Constant overload and progression on the bar is the #1 factor to gains and success. If you are adding weight over time you are making gains. You do not need to change a program to do so. Taking a deload or time off may help to help increase your strength and weight by giving your body ample rest.
    Team ScoobyPrep

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    Quote Originally Posted by LayzieBone085 View Post
    Constant overload and progression on the bar is the #1 factor to gains and success.
    This is key. But remember, progression need not be about the weight of the bar. Simple things like reduced rest between sets, exercise tempo, different ROM levels, different angles and other similar factors. Your body doesn't know it is performing a barbell row for 3 sets of 8 reps or 4 sets of 4 reps. All it knows is how hard it is having to work.

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    M&S Elite Member robsorangegym's Avatar
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    Quote Originally Posted by darrenash View Post
    This is key. But remember, progression need not be about the weight of the bar. Simple things like reduced rest between sets, exercise tempo, different ROM levels, different angles and other similar factors. Your body doesn't know it is performing a barbell row for 3 sets of 8 reps or 4 sets of 4 reps. All it knows is how hard it is having to work.
    I change things up with rest changes and tempo and it seems to work for me. Obviously on the bar as often as I can but my body seems to respond well to the shorter rest periods.
    "Success is not finalů..failure is not fatalů..its the courage to continue that counts." -Winston Churchill
    Dead Lift: 415
    Squat: 325
    Bench: 305
    Bodyweight: to be checked soon!!

  8. #8
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    I like to continue with my workouts until I stop seeing any improvements. For example, if I get stuck on the same weight for my shoulder press, I'll switch it to something different. Usually when I come back to the shoulder press I'll be at a higher weight. Provided you aren't getting bored and are achieving the results you want, there's not much point changing things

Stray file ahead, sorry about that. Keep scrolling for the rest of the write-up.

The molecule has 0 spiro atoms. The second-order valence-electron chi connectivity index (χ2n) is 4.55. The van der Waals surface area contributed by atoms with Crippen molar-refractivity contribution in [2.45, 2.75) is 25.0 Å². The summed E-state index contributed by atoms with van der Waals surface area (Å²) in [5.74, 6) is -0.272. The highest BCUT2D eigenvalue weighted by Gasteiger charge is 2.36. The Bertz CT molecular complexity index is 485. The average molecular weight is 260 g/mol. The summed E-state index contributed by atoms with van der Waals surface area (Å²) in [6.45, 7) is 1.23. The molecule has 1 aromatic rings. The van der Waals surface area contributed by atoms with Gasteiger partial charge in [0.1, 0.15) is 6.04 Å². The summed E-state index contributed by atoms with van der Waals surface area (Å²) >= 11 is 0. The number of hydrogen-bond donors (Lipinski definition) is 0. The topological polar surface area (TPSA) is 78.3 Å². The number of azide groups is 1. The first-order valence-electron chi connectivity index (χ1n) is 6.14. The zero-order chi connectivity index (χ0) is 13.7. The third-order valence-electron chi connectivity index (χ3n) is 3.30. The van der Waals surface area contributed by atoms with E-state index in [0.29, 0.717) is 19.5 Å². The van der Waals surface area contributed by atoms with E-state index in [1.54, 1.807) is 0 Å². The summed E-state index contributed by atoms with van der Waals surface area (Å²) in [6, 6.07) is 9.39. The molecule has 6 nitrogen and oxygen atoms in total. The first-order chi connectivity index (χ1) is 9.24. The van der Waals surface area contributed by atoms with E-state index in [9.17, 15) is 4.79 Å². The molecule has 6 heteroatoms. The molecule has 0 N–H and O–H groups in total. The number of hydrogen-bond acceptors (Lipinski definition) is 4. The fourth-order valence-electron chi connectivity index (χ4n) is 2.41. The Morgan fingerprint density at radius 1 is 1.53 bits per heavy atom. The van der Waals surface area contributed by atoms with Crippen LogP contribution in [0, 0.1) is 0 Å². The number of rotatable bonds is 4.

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    Quote Originally Posted by ElliotGraham94 View Post
    I like to continue with my workouts until I stop seeing any improvements. For example, if I get stuck on the same weight for my shoulder press, I'll switch it to something different. Usually when I come back to the shoulder press I'll be at a higher weight. Provided you aren't getting bored and are achieving the results you want, there's not much point changing things

    I do D4D with 4 sets on the major lifts and 2 on the Iso's - I am getting results - I do for 5 weeks. This workout is my mainstay - well thought out. Doug's 4 Day.
    then Doug's Cutting Routine for 1 Week
    then I do Upper/Lower x 2 for 1 week with no arms - just Dips and Chins
    =7 Weeks

    So I always try and lift 4 times a week and have a 7 week rotation.
    I like it this way. Everyone has likes and dislikes and different workouts.
    Find the one that fits you best and work it!
    Last edited by Orion4; 09-23-2014 at 07:43 PM.

  10. #10
    Just joined M&S JonesCrow's Avatar
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    I thinks using the same workout routine in the gym is beneficial but you must change the exercises alternatively but not the workout routine. Its useful to get size and results of the muscles growing,.
    Last edited by JonesCrow; 10-25-2014 at 06:36 AM.